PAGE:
By Lee Eric Smith, email@example.com
Before he became a worldwide musical icon, Prince Rogers Nelson was a small, shy kid with epilepsy who found his voice — and his calling — by immersing himself in music. It’s a story that Tami Gipson can relate to.
“He was like a lot of really talented kids right here in Memphis,” said Gipson, co-founder of #SaveMusic4Kids, a music education project. “He didn’t fit in easily at school, so he went into his room and taught himself music. The Prince we came to love didn’t start out that way. He found a way to be free and get lost in his music.”
Fans of Prince — as well as fans of music education in public schools — will get the chance to celebrate one while supporting the other on July 8. That’s the date for the Prince Life Celebration and Tribute, happening Downtown at The Cadre Building, 149. Doors open at 8:30 p.m., with the party lasting until 1:30 a.m.
It’s a party with a purpose — proceeds will be used to help teachers, parents and students have access to the instruments, training and other materials that young people need to explore their musical talents. Appleseeds, Inc., a nonprofit focused on working with teen girls, will also receive a portion of the proceeds.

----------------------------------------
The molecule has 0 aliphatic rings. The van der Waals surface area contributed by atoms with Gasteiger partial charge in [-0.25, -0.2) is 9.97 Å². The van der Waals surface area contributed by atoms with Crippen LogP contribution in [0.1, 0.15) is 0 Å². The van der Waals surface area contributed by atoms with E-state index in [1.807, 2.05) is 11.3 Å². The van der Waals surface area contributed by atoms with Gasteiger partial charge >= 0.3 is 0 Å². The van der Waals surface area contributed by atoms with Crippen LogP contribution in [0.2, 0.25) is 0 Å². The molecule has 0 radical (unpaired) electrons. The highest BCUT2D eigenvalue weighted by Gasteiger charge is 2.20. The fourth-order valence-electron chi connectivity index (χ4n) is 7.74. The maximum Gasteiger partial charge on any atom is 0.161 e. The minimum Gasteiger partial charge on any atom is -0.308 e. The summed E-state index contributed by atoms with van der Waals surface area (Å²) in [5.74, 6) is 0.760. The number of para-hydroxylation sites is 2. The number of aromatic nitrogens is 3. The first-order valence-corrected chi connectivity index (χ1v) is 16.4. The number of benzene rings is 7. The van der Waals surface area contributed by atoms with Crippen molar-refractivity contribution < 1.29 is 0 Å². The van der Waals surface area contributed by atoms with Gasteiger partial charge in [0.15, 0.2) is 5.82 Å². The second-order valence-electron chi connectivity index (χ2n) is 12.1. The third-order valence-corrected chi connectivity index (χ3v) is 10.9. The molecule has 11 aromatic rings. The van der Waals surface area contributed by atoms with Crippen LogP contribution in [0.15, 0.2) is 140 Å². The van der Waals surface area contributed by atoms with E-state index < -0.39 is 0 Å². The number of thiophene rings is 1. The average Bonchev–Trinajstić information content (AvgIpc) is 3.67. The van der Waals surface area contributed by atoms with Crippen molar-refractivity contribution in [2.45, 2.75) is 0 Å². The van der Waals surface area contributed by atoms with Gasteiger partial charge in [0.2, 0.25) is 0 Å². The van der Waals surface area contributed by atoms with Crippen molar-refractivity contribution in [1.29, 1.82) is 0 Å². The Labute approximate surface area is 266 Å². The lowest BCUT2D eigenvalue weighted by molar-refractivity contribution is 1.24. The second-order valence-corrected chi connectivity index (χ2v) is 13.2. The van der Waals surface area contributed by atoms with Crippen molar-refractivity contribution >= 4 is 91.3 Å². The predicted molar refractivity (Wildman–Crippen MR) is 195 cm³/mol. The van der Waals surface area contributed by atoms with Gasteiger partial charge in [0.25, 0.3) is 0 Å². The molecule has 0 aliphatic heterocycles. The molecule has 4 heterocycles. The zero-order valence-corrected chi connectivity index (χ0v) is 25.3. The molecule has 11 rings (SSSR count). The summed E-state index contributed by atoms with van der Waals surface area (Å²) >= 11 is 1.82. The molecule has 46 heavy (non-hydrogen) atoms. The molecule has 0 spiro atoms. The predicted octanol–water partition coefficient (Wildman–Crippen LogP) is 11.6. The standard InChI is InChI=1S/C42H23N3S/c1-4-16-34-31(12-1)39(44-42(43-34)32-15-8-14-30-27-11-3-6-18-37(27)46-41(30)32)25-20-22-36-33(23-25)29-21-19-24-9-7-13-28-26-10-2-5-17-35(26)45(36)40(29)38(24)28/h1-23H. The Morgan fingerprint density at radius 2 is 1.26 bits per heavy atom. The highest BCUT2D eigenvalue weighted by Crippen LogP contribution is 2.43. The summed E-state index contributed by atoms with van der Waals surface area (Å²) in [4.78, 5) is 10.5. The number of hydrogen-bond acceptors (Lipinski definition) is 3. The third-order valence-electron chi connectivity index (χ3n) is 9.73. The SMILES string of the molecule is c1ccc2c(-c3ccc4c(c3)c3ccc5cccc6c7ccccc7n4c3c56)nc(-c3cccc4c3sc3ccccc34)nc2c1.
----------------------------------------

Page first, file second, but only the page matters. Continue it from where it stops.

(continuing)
“The desire is to create grants at schools where students and teachers need the most assistance,” Gipson said. “We’re just trying to fill in gaps where we can.”
General admission for the event is $50, with VIP levels at $150 and $250. VIP access includes private seating, a private chef station, and mingling with celebrity guests. Proceeds benefit Shelby County Schools (SCS) music education initiatives and Apple Seeds, Inc. Tickets can be purchased at www.eventbrite.com or www.princelifecelebrationmemphis.com.
The #SaveMusic4Kids campaign is the brainchild of Gipson and Tenikki Sesley, executive director of Appleseeds. The two were having a conversation with several friends who are both mothers and educators when a theme emerged. Several of the women had students who were interested in music. But the expenses associated with a quality music education — instruments, lessons, etc. — can add up, especially in low-income homes.